- When rotating Blackout’s head into position, an internal frame subtly rearranges the position of both the waist section and base of the rotor assembly.
- On the front of both lower legs, pulling out slightly on the black ABS panels in the center of his legs will extend knee protection armor, though these have very little range of motion.
While the internal frame behind his cockpit may be needed to make things a little more correctly proportioned (why is his head between his shoulders instead of above them anyways...?), I didn’t think that the knee thing was needed since it doesn’t really recreate what was seen on-screen, and it doesn’t stay extended very well since it doesn’t snap into place.
Blackout’s robot mode (back) looks like a jumble of parts and plates and pistons cobbled together in a random-yet-symmetrical form. This is a drastic and significant change in style and function from the usually solid, blocky appearance of the Transformers since their debut in 1986. And yet, some of the Pave Low’s features are still visible- such as the retracted main rotor and tail on his back (looking like sparsely-feathered wings), jet engines & fuel tanks on/above his large shoulders, and the nose/cockpit split into thirds on his chest. His legs are covered largely in panels, and end in three-clawed feet. because of their lack of friction, sometimes it's tricky for him to hold himself up in some poses. Blackout’s head on this Voyager-class toy is actually rather small compared to the others in his similar-sized class- Autobots Ironhide & Ratchet, and Decepticon Starscream. It also lacks paint detail, and looks more like a dirty skull than an advanced robot head! In keeping with a recent trend that has developed in Transformers design in general over the last few years, the back of Blackout’s head is a transparent red plastic that leads into his eyes; and when light shines through the back of his head, his eyes glow. Unfortunately, this feature is useless since the rotor assembly on his back blocks off any possible direct lighting from reaching his head to begin with! So his eyes always remain dark. (Besides, it’s not like the eyes are all that bright anyways…)
Blackout is fairly flexible with a wide range of motion in the shoulders, elbows, hips, and knees; with limited range of motion in the head, wrists, and waist. Snap joints are present in the shoulders (both axis), hips (one), and knees (one). The three ‘toes’ on each foot can also be bent up and down a little, but this is mostly for transforming him, and are rather limited in this capacity. Since he is rather back heavy, the tail section acts as an immobile third leg at all times unless it is removed…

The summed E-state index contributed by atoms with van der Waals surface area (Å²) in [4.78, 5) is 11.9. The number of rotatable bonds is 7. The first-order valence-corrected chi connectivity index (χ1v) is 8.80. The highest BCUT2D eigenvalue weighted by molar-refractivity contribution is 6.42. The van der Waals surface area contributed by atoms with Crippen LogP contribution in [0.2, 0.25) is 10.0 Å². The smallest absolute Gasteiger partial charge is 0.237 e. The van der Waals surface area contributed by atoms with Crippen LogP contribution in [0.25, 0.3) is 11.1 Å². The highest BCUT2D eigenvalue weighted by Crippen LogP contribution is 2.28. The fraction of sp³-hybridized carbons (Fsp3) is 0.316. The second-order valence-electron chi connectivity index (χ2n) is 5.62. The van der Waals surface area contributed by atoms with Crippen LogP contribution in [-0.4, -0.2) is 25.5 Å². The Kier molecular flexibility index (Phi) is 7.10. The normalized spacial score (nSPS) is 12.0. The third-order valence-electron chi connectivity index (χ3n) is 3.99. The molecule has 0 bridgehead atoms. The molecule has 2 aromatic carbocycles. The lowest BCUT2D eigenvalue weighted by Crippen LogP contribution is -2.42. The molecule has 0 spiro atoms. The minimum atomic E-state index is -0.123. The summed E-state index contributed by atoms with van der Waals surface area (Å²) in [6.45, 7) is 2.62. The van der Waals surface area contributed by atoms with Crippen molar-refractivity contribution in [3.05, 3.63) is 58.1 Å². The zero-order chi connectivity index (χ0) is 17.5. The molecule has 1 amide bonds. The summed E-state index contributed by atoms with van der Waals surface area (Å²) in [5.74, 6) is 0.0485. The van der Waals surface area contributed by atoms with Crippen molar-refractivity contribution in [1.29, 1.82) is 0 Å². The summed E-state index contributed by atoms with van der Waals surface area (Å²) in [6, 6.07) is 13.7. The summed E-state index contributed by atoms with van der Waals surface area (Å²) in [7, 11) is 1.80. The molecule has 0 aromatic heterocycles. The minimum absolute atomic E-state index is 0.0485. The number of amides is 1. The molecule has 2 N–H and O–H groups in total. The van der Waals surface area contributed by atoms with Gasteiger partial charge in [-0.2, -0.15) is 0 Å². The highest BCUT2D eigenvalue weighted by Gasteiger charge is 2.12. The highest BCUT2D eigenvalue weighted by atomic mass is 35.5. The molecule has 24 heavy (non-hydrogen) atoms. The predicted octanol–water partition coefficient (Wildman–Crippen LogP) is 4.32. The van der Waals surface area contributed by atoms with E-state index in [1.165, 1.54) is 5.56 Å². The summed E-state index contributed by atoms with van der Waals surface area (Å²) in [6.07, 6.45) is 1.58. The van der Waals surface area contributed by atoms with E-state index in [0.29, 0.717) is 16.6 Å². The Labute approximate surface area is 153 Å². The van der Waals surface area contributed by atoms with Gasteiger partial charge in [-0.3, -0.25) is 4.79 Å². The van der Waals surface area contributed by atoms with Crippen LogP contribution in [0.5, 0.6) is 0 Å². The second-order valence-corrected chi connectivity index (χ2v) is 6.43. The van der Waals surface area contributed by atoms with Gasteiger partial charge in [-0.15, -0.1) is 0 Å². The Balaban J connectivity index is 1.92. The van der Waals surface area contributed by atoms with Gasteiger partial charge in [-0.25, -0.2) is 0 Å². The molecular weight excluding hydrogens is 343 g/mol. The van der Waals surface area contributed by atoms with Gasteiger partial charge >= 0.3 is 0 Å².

(The hips on mine are a bit loose, and don’t hold all that tight, so when I pose him on a hard flat surface, he tends to do the splits a lot because his feet offer no real friction/resistance. Grr...)
As Megatron and Optimus Prime are fighting each other in the climactic battle in Mission City at the end of the film, Blackout manages to sneak up behind them, and deploys his smaller tail rotor assembly as a hand-held spinning-blade weapon. (Unfortunately for Blackout, he didn’t get his chance as he was caught unawares by human soldiers lying in wait nearby.)
Whereas in the movie Blackout just reached behind his head to pull out the weapon, you actually disconnect the entire rotor & tail assembly. This makes him significantly lighter and uncovers his back, but that is only temporary until you reattach the assembly onto either shoulder. (He’s only seen holding it in his right hand that one time.) The weapon fits onto a peg on the vehicle mode’s support pylon (seen as a large navigational light on the real Pave Low helicopter) just above his arm, and then his hand lightly fits over a peg just below the main rotor. The rotor itself flips downwards 90-degrees so that it faces forward. Unfortunately, because of how the toy figure portrays the weapon, it can only sit on the shoulder, facing forwards. However, the internal spinning feature is still fully functional as well.
Now, the thing you have to keep in mind here is that Blackout’s main rotor does not disconnect from him in the movie- he uses his tail rotor as this weapon. So the toy is inaccurate in this regard, but a spinning weapon was nonetheless provided. And I am glad to see it as opposed to just making something up from scratch.
Blackout’s partner-in-crime, Scorponok, is deployed during the assault on the SOCCENT FWD air base to search for survivors and eliminate them because, at that time, the existence of Cybertronians was not known yet [except to Sector 7]. A miniaturized Scorponok figure is provided with Blackout. He is pearl white ABS with black paint accents, and only features a spring-back tail- mostly for collapsing him down. He is stored in an ABS ‘cage’ under the tail section where the embarkation ramp exists at the back of the helicopter. The ramp was removed, and the swing-down door added. While Scorponok, is visible inside the cage (some call it his “basket”), he cannot be deployed when Blackout’s vehicle mode is resting on the ground. Pressing a small button just beneath the tail rotor kicks the door open, and Scorponok literally springs out with the use of his tail. (If you hold Blackout just right in vehicle mode, Scorponok lands properly on his belly when he falls out!) In the movie, Blackout releases Scorponok while he’s in robot mode, and the same can be done here. Also, Scorponok was stored above the fuselage and just behind the main rotor, as opposed to in the location of the loading ramp as on the toy; this was obviously done to provide the mini-Scorponok with more room to fit, and to preserve the majority of the Pave Low’s appearance. It is a little more difficult (though not impossible) to jettison Scorponok when Blackout is in robot mode.